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Pacific Northwest Research Station
Blue Mountains National Resources Institute

Forestry and Range Sciences Laboratory
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La Grande, OR 97850

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BMNRI Home > Publications > Weeds > Mediterranean Sage


Publications: Noxious Weeds

Explosion in Slow Motion: A talk by Jerry Asher about noxious weeds in the Blue Mountains


Click on a weed to learn about how to find it and kill it!


Common Crupina
Diffuse Knapweed
Russian Knapweed
Spotted Knapweed
Purple Loosestrife
Perennial Pepperweed
Puncturevine
Tansy Ragwort
Medusahead Rye
Rush Skeletonweed
Yellow Starthistle
Canada Thistle
Musk Thistle
Scotch Thistle
Dalmatian Toadflax
Mediterranean Sage
St. Johnswort
Leafy Spurge
Whitetop
Dyers Woad

Wanted: DEAD!

Mediterranean Sage

 

  • Stems: Stout, 2 to 3 feet or more in height. Very white woolly.
  • Leaves: At first felt-like, lower leaves stalked, blades up to 1 foot long, broad, coarsely and sharply toothed, and lobed. Upper leaves smaller, becoming sessile above and clasping the stem. Upper surface of leaves sometimes losing felt-like covering and revealing a greenish wrinkled surface. Lower leaves stalked, upper reduced and sessile.
  • Flowers: 1/2 to 1-inch long, yellowish-white, borne in woolly clusters in a profusely branched arrangement. Flowering period is June and July.
  • Fruits: Nutlets smooth and darkly veined.

Mediterranean sage is a biennial that grows from a stout taproot. The first year's growth is a rosette of large, grayish leaves, the stems appear in the second year. It occurs on roadsides, waste areas, and rangelands. It produces large numbers of seeds, which are spread "tumbleweed" fashion in the fall. It is currently spreading rapidly across the south-central part of Oregon. Livestock generally avoid eating this plant.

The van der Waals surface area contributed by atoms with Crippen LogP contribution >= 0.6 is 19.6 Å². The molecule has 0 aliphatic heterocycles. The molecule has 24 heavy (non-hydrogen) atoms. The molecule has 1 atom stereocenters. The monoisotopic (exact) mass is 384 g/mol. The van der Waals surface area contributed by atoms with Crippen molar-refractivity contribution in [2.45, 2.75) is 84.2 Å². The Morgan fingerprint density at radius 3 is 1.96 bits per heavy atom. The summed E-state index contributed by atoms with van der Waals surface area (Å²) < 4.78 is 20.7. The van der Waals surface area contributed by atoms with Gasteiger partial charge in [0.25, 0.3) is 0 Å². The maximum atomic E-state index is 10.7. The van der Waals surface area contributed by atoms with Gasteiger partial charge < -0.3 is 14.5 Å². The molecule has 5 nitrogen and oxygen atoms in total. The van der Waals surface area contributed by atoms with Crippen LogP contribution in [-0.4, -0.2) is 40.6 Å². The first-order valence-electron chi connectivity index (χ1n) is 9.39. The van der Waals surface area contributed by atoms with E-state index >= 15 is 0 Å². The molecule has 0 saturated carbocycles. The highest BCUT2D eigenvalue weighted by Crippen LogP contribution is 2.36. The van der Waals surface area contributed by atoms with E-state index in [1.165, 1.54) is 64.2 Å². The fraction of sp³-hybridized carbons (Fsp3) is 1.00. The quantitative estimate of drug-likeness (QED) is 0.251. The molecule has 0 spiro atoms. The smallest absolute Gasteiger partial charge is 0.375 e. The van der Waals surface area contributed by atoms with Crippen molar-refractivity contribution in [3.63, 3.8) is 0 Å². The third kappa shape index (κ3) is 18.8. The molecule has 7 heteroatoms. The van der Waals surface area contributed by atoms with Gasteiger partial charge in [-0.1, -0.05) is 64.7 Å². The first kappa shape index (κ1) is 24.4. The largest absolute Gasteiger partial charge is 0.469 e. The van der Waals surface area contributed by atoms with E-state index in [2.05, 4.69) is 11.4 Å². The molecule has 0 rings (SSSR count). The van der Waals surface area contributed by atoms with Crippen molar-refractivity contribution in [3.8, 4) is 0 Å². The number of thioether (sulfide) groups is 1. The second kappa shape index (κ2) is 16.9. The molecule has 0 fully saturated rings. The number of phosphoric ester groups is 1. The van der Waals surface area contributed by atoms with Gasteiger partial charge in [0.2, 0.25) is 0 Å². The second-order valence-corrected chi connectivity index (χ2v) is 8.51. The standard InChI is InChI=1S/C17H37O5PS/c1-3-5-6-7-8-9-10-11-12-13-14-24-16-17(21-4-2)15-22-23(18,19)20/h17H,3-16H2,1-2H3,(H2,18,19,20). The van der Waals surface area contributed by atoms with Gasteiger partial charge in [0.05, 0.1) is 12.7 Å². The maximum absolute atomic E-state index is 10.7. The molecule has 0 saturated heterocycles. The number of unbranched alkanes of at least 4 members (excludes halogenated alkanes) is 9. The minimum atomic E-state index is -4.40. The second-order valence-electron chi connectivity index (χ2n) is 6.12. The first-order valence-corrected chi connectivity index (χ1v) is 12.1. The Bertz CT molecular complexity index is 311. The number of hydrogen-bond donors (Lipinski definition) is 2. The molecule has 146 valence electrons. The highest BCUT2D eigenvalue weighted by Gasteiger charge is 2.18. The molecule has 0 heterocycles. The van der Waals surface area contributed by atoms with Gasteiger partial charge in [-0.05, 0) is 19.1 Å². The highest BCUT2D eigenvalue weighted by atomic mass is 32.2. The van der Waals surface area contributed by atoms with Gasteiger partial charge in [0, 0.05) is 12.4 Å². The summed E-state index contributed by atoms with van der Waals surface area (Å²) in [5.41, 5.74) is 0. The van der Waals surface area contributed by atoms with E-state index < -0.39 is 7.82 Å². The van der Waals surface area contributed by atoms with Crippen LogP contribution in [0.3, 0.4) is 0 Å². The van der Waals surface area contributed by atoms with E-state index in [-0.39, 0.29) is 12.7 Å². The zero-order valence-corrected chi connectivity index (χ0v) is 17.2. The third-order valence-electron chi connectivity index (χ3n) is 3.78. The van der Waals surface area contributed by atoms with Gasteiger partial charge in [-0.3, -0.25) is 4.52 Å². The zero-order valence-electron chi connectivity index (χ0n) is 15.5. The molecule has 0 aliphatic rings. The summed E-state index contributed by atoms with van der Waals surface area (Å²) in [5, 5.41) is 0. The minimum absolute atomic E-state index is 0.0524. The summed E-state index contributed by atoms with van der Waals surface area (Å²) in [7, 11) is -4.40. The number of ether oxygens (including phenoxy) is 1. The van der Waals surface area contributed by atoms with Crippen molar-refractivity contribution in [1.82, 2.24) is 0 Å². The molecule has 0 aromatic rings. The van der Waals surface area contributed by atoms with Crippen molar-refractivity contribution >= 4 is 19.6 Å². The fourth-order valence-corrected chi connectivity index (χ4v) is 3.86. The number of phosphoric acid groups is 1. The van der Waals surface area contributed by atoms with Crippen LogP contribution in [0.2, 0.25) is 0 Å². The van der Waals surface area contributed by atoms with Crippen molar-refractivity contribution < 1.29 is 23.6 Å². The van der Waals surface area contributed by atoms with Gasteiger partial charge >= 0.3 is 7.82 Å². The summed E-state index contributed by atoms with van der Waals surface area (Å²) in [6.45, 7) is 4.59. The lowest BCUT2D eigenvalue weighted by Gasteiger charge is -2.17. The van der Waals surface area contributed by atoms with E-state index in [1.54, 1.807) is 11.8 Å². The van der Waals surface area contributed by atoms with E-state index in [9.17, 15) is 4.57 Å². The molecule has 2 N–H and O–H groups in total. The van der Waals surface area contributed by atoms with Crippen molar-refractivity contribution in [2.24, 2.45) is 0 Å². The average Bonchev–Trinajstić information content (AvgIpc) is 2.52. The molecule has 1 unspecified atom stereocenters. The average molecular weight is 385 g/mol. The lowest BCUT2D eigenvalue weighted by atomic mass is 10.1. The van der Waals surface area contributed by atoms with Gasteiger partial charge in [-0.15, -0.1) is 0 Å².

Control: Most important is prevention of seed dispersal. In addition to tumbleweed motion, seeds may travel in contaminated soil, hay, agricultural equipment, livestock, wildlife, and vehicles.

  • Mechanical: Dig out individual plants in small infestations. Cutting the taproot 2 to 3 inches below the crown prevents most resprouting. Remove all plants before flowering until seed reserve is exhausted. Cultivation will control, but is rarely an option of infested sites.
  • Biological: The Mediterranean sage weevil larvae mine the root, crown, and basal leaf petioles, weakening affected plants. Heavily infested seedling and young plants die, but this hasn't stopped the spread.
  • Chemical: Difficult to penetrate the woolly leaves. Call your weed board for more information.

Report all sightings to your local Weed Board

US Forest Service - Pacific Northwest Research Station, Blue Mountains National Resources Institute
Last Modified: Monday, 16 December 2013 at 14:18:43 CST


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